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lawfully do it, is fin. I fhall trouble Volume you with no more Inftances.
Now this being the general Notion of Faith, that it is a Perfwafion of the Mind concerning any thing,from hence by a Metonymy it comes to be put for the Argument whereby this Perfwafion is wrought in us. Hence it is, that among the Rhetoricians rises are any kind of Argument or Proof which Orators make ufe of to perfwade men; and there is one place in the New Teftament, where is feems to be used in this fenfe, or very near it, Acts 17. 31. Because he hath appointed a day in which he will judge the world, &c. whereof he hath given affurance unto all men, in that he hath raised him from the dead, πίςιν παραχὼν πᾶσιν, having offer d faith to all men; that is, having given us this Argument for the proof of it, that he raised Chrift from the dead.
Sometimes 'tis put for the Object of this Perfwafion, or the matter or thing whereof we are perfwaded. And thus frequently in the New Teftament, the Gofpel, which is the Object of our Faith, the thing which we believe, is call'd Faith.
Faith. And thus you find it used in M Sermon that Phrase of Obedience to the faith, that is, to the Gofpel, Acts 6.7. Rom. 1. 5. 16. 26. And in this sense Faith, that is the Gofpel, is frequently oppofed to the Difpenfation of the Law, Róm. 3. 27, 31. 10. 6. Gal. 1. 23. He that perfecuted us in times past, now preacheth the faith which once he destroyed. Gal. 3. 2. the hearing of the Gospel, is call'd, the hearing of faith; ver. 23. Before faith came; and ver. 25. But after that faith is come. Eph. 4. 5. There's one faith, that is, one Gofpel, which we believe. 1 Tim. 4. 6. Nourish'd up in the word of faith and of good doctrine.
The oppofites to Faith are Unbelief and Credulity. Unbelief, which is a not being perfwaded of a thing, is the deficient extream; or doubting, if it prevail to a degree of Unbelief: and Credulity, which is an eafinefs to believe things without any probable Argument to induce our perfwafion, is the redundant extream.
The feat or fubject of Faith is the Mind, or the Heart, as the Scripture ufually calls it. With the heart man believes,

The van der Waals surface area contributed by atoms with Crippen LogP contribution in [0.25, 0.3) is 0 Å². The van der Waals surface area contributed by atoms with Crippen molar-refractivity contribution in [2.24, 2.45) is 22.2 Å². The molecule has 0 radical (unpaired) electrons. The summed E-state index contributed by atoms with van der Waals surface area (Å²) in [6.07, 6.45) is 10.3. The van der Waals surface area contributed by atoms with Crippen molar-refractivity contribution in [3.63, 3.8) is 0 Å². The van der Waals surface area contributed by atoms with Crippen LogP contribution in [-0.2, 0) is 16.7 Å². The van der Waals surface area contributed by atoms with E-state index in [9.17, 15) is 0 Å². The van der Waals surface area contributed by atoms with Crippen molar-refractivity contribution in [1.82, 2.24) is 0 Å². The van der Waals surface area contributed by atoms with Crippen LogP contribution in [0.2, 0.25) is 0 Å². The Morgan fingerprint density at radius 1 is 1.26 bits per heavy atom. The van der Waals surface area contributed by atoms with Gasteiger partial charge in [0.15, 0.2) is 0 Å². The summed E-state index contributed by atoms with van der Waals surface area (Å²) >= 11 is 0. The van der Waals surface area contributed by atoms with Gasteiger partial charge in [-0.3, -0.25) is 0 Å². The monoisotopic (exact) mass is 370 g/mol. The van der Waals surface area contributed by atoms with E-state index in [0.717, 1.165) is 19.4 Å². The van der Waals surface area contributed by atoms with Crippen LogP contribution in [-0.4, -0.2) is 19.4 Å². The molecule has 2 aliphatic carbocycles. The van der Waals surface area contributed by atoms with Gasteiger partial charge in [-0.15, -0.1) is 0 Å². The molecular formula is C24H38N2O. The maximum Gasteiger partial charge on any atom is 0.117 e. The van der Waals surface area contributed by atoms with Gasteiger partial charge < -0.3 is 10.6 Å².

believes, that is, with the Soul: for I Volume do not understand any real diftinction XII. of Faculties; but if you will diftinguifh them, the proper feat of this perfwafion is the Understanding; the immediate effect of it is upon the Will; by which it works upon the Affections, and the Life.
And Faith in this general Notion is not opposed to Error, and Knowledge, and Opinion: but comprehends all these under it. For if a Man be perfwaded of that which is falfe, he believes a Lye, as the Scripture expreffeth it; a Man may be certainly perfwaded of a thing, that is, firmly believe it, which is Knowledge; a Man may be probably perfwaded of a thing, that is, believe it with fome diffidence and uncertainty, and that is Opinion.
But for our better understanding of this general Notion of Faith, we will take into Confideration these Four things.
I. The Cause of it, or the Argument whereby it is wrought.
II. The Degrees of it, and the difference of them.
III. The Natural Efficacy and Operation of it.
IV. The feveral Kinds of it.
I. We will confider the Cause of Faith, or the Argument whereby it is wrought. Now all the Arguments whereby Faith may be wrought in us, that is a perfwafion of any thing, will I think fall under one of these Four Heads; Senfe, Experience, Reafon drawn from the thing, or the Authority and Teftimony of fome Perfon.
1. Sense. Hence it is commonly faid that seeing is believing, that is, one of the best Arguments to perfwade us of any thing. That Faith may be wrought by this Argument, appears both from the Nature of the thing, nothing being more apt to perfwade us of any thing than our Senfes; and from feveral expreffions in Scripture. I will inftance in one for all, Joh. xx. 8.
Then went in also the other Difciple Volume into the Sepulchre, and he faw, and XII. believed. And whereas Scripture oppofeth Faith to Sight, as 2 Cor. v. 7. We walk by Faith; and not by fight; Heb. xi. 15. It is the evidence of things not feen; we are to understand that only concerning a belief of the things of another World, which are Futurities, and invifible, which the Apostle is there fpeaking of; or of things which are of the fame nature with thefe, as things paft: not but that a Man may very well be induced to believe a thing by his Senfes.
2. Experience; which tho' it may be fenfible, and then it is the fame argument with Senfe; yet fometimes it is not, and then it is an Argument diftinct from it. As for Example, a Man may by experience be perfwaded or induced to believe this Propofition, that his Will is free, that he can do this, or not do it; which is a better Argument than a Demonftration to the contrary, if there could be